Money & Banking

Easier norms open affordable homes to more people: LIC HFL

K Ram Kumar Mumbai | Updated on January 09, 2018

VINAY SAH, MD and CEO, LIC Housing Finance

Vinay Sah, the MD and CEO of LIC Housing Finance, is keen as mustard about affordable housing. With the government recently increasing the carpet area of houses eligible for interest subsidy for the Middle Income Group (MIG), he expects the demand for affordable housing loans as well as the average loan ticket size in the category to go up. In an interview to BusinessLine, Sah, who took over LIC HFL in April 2017, underscored the fillip in demand for affordable housing, observing that his company may end the current financial year (FY18) financing almost four times more affordable housing units than it did in FY17. Excerpts:

Affordable housing seems to be the flavour of the season. What do you make of it?

The government has put great emphasis on affordable housing. The awareness of affordable housing down the line is tremendous. Now, affordable housing is governed by a set of parameters – it should be your first purchase, area of house, and all those things. So, they [the government] has given relaxation for MIG [with the area of the flat that can be purchased going up].

Before the relaxation only smaller flats were eligible for [interest] subsidy, whereas income-wise, if you see, the highest income slab up to which one can get subsidy, provided other parameters were met, was ₹18 lakh….So, now with this change in criteria, probably a larger section of people would be entitled to the subsidy, and this is a positive development.

How many affordable homes have you financed in FY18 so far?

Previously, affordable housing covered only the EWS [Economically Weaker Section] and LIG [Low Income Group] categories. Last financial year [on December 31, 2016], an announcement was made that Credit Linked Interest Subsidy Scheme would be available to MIG beneficiaries with effect from January 1, 2017.

Operational guidelines for the CLSS for MIG were unveiled in March. We had financed 4,000 affordable housing units in FY17, mostly in the EWS and LIG categories.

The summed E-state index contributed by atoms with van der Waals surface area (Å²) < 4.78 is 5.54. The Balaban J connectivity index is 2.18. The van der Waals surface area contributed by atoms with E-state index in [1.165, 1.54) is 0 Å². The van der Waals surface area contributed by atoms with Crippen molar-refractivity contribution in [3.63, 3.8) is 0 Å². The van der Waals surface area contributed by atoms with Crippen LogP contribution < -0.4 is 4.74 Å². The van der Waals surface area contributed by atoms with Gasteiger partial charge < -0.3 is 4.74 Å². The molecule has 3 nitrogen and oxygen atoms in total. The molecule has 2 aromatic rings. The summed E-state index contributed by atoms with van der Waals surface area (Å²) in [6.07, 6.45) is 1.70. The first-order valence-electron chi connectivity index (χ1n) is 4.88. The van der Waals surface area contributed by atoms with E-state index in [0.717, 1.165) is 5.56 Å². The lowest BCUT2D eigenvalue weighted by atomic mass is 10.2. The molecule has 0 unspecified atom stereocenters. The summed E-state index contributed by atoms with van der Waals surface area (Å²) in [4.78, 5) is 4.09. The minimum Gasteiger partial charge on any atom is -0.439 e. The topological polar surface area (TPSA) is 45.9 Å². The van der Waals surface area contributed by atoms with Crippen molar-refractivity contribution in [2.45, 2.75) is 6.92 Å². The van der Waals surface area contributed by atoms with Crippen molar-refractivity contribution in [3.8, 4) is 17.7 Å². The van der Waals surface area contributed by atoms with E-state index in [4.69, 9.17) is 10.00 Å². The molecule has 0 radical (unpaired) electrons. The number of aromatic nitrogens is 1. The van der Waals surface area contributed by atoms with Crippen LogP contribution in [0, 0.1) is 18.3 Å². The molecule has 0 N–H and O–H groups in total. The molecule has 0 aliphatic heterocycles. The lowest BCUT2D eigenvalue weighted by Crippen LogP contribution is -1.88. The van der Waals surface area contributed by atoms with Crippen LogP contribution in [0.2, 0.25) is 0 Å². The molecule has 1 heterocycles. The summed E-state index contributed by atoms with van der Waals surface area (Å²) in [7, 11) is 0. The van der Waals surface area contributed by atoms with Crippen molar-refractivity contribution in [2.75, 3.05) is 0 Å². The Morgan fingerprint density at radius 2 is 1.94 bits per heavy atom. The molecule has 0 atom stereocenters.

In the current financial year, we have financed 6,600 affordable housing units till October 31.

With the relaxation in the eligible carpet area, probably more affordable housing units will be sold. So, we may end FY18 financing about 15,000 such units. The total number of housing units financed by us in the financial year so far [till October 31, 2017] is about 1.10 lakh. Of this, 6,600 units were in the affordable housing category, and we have already sanctioned loans for more than 8,800 such units.

Some banks have cut home loan rates to 8.30 per cent.

How are you facing the

interest rate war?

Besides interest rate, there are other factors too, including the turnaround time and the servicing part [the convenience that a customer gets and whether he gets the service where he wants], that go into a customer’s decision to take a home loan from a particular lender. Last month, SBI pared the home loan rate to 8.30 per cent.

However, none of the housing finance companies have tweaked their rates because they are already functioning at very low rates.

The low interest rate on home loans by SBI and other banks comes with certain strings attached. For example, some banks say the low interest rate is applicable only on home loans up to ₹30 lakh; some say it is only for salaried women; some say it is for those with a credit score above a certain level.

So, ultimately they are covering only a small segment of the market, constituting about 3-4 per cent of the overall home loan market, via the low interest rate offering. Whereas if you see the balance market, we [HFCs] are also the lowest. HFCs are also offering home loans at 8.35 per cent or so. This [low interest rate on home loans] is only a rate to be advertised to catch attention.

Are there any product innovations that you are working on?

We have been designing products with certain elements that are unique. We have a product with a flexible interest rate option [rate of interest is fixed for the first few years and switches to floating interest rate thereafter]. We are also talking in terms of another product – loan transfer – directed towards those people who want to come to us from other lenders, whereby customers will get two free EMIs if they continue the loan for five years with us. Along with this comes the convenience of doing business with us.

What will be the impact of more players joining the housing finance bandwagon?

The market is very big. There is potential for players to take a slice of the cake. With more and more players coming in, probably we have to put in more efforts to see that we get our share. The competition is there. Even banks have become more aggressive towards the housing finance business.

So, you [players] have to be more on the street. But I still feel that there is enough for everyone.

Will the average ticket size of affordable home loans go up following the increase in the carpet area of houses eligible for interest subsidy?

At the retail portfolio level, our average home loan ticket size is in the ₹21-22 lakh range. The average ticket size of the affordable housing loan portfolio is about ₹8 lakh.

With the announcement on relaxation in the eligible carpet area for the MIG segment, the average ticket size of the affordable housing loan portfolio will go up to ₹10-12 lakh.

Published on December 04, 2017

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